Some readers may be surprised when they check out the Thrift Savings Plan (TSP) returns for May. The S fund is, far and away, the best performer among any of the funds. It had a positive return of 4.88% for May. The C fund was a distant second with a return of 1.27%.
This isn’t the first time that small company stocks have done well. When it appears that a sluggish market is recovering, small company stocks often perform better than their larger competitors. When the previous bear market ended in 2002, small company stocks had a great three years of returns for investors.
Here are some specifics for your consideration: in 2002, the S fund had a negative return of 18.14%. But in 2003, it had a big run and went up 42.92%–ahead of all the other TSP funds. In 2004, it went up another 18.03%–still way ahead of the C fund but about 2% less than the I fund. It was up another 10.45% in 2005.
Here is a quick summary of the fund returns:
For the first three months of 2008, the S fund was down every month. It rebounded in April with a return of 5.30% (behind the I fund’s 5.55% return).
When the market is headed down, investors often put more money in larger company stocks. Larger companies normally do better in a recession and investors often dump the small company stocks. Typically, the small company stocks are then undervalued and do very well when the market turns around and heads back up.
So how will small company stocks do in 2008? No one knows but the rally in small company stocks over the past two months has resulted in much of the value being put back. In part, while the market downturn that started last year has been painful, the falling value of stock prices has been relatively mild compared to the larger losses that have sometimes occurred in a vicious bear market. (See the chart in "Riding Out a Volatile Stock Market")
Small company stocks are often more volatile than larger company stocks. In plain English, they can go up faster and down faster than the companies that have much larger balance sheets. Small company stocks should be part of your overall investment strategy but, unless you have the ability to predict the future of the stock market and stock market segments, putting too much confidence in one TSP fund is asking for trouble. If you dumped all of your S fund stocks last year, you may want to consider putting some of your money to work in this fund. Of course, if you are invested in one of the lifecycle funds, it has already been done for you.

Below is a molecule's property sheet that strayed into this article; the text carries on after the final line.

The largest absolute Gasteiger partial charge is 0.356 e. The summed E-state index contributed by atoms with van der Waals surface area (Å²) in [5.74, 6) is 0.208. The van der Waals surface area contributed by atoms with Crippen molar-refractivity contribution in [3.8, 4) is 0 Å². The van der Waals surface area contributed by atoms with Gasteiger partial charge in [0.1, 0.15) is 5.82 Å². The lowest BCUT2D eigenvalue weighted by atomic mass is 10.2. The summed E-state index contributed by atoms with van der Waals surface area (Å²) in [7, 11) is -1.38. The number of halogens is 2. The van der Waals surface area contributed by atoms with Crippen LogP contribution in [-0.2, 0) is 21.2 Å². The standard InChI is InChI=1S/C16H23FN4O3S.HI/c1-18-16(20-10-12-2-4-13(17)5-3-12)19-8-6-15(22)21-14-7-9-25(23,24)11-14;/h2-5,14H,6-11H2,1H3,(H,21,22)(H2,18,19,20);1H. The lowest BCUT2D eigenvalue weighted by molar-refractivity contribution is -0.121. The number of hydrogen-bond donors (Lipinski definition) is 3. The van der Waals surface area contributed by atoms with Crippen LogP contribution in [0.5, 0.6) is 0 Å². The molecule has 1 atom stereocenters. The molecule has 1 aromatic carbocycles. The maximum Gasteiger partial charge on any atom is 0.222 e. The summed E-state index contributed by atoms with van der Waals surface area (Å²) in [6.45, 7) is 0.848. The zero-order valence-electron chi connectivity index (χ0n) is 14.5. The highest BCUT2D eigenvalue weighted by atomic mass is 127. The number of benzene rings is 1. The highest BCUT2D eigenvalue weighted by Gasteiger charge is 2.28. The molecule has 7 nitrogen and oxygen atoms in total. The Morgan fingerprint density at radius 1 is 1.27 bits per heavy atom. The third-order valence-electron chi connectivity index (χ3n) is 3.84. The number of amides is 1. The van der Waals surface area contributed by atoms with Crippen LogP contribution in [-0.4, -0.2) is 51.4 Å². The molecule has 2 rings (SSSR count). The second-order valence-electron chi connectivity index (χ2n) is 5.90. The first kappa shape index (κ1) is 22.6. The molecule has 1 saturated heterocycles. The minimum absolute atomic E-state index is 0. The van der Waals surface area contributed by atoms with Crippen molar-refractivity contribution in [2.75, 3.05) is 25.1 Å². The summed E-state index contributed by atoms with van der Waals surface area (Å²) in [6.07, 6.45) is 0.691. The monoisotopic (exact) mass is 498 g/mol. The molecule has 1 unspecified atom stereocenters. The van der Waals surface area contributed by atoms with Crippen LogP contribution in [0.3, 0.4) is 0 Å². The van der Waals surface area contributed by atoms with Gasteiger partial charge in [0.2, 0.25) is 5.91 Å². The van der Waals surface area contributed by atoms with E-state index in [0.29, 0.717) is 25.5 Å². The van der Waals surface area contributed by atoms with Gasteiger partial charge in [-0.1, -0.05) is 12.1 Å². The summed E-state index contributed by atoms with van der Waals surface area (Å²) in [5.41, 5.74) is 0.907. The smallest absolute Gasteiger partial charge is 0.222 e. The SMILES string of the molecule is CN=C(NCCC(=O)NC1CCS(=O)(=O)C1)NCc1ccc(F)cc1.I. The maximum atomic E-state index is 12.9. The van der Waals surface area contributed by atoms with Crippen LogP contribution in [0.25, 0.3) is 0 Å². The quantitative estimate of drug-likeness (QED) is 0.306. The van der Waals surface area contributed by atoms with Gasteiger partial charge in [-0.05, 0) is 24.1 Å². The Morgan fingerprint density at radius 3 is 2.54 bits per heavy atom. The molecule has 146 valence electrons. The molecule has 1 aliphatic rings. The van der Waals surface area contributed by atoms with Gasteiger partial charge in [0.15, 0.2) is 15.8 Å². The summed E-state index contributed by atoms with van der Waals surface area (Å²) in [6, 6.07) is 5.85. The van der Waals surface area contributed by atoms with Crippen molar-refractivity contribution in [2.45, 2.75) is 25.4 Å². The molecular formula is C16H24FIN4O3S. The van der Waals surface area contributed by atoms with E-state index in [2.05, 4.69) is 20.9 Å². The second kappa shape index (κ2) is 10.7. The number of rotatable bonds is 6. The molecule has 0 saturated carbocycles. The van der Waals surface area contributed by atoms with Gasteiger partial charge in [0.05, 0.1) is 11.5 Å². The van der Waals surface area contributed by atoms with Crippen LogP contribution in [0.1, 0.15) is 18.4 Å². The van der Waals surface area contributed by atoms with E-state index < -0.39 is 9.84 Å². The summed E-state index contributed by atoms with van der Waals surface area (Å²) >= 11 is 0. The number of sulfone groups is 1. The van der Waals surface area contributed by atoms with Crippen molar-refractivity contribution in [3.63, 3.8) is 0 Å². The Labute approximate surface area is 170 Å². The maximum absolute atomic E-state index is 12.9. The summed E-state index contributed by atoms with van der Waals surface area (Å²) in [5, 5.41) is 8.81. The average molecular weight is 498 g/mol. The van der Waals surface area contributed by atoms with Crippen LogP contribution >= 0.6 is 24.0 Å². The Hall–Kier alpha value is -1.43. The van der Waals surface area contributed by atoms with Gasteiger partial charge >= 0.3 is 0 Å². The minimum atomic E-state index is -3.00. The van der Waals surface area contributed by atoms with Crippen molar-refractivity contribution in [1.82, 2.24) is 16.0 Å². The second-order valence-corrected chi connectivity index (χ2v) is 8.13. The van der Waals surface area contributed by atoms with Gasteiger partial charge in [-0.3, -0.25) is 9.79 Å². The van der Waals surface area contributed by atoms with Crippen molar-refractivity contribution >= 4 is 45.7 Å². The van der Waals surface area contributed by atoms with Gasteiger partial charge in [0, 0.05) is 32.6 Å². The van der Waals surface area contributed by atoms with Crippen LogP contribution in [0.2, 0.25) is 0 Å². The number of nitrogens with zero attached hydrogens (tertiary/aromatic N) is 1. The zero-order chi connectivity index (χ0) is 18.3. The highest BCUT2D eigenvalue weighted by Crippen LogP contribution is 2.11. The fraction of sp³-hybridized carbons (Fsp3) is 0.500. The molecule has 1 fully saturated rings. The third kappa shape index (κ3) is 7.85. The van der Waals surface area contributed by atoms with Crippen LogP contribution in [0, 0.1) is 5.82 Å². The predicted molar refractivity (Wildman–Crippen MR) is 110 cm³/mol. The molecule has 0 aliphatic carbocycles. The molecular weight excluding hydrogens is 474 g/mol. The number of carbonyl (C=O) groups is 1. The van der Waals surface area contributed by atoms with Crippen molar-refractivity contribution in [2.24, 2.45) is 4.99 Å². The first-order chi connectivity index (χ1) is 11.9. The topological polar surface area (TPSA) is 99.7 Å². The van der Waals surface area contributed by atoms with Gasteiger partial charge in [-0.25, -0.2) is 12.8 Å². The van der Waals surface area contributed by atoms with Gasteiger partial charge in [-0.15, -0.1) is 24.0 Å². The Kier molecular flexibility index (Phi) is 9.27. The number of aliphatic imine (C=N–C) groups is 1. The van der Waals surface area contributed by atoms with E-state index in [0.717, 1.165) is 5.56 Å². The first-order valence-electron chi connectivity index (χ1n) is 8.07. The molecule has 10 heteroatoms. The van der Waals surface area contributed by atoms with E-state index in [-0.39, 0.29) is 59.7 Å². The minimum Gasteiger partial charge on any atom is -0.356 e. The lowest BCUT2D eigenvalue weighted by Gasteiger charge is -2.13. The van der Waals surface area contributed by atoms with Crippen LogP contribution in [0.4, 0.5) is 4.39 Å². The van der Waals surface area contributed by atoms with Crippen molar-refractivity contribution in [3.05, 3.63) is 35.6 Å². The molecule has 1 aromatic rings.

Several readers have recently asked why I do not give out specific advice on how they should invest their retirement funds. There are several reasons. First, see the previous paragraph. I can’t predict how a particular fund is going to perform over the next month or year.
Second, while I have been investing in stocks and funds for several decades, I am not an investment adviser. There are many successful companies and individuals who have certification as a professional adviser and they charge for their service. If you feel the need for this advice, there are numerous choices available.
Third, professional stock advisers are often not successful. The most recent example: The Wall Street Journal pointed out in the last several days that professional stock pickers are often lagging behind index funds in their performance. In other words, index funds, such as the TSP funds which are based on stock market indexes, often do better than professional stock managers that charge for their services. Actively managed funds have fallen behind indexes in six of nine major categories of U.S. stock funds. They lead by less than half-percentage point in the three areas where they are ahead of the stock indexes.
In other words, investors that diversify their money into index funds (usually divided up into several categories of funds such as bonds, large and small companies and international stocks) are likely to do as well or better than those that try to predict the future direction of the market.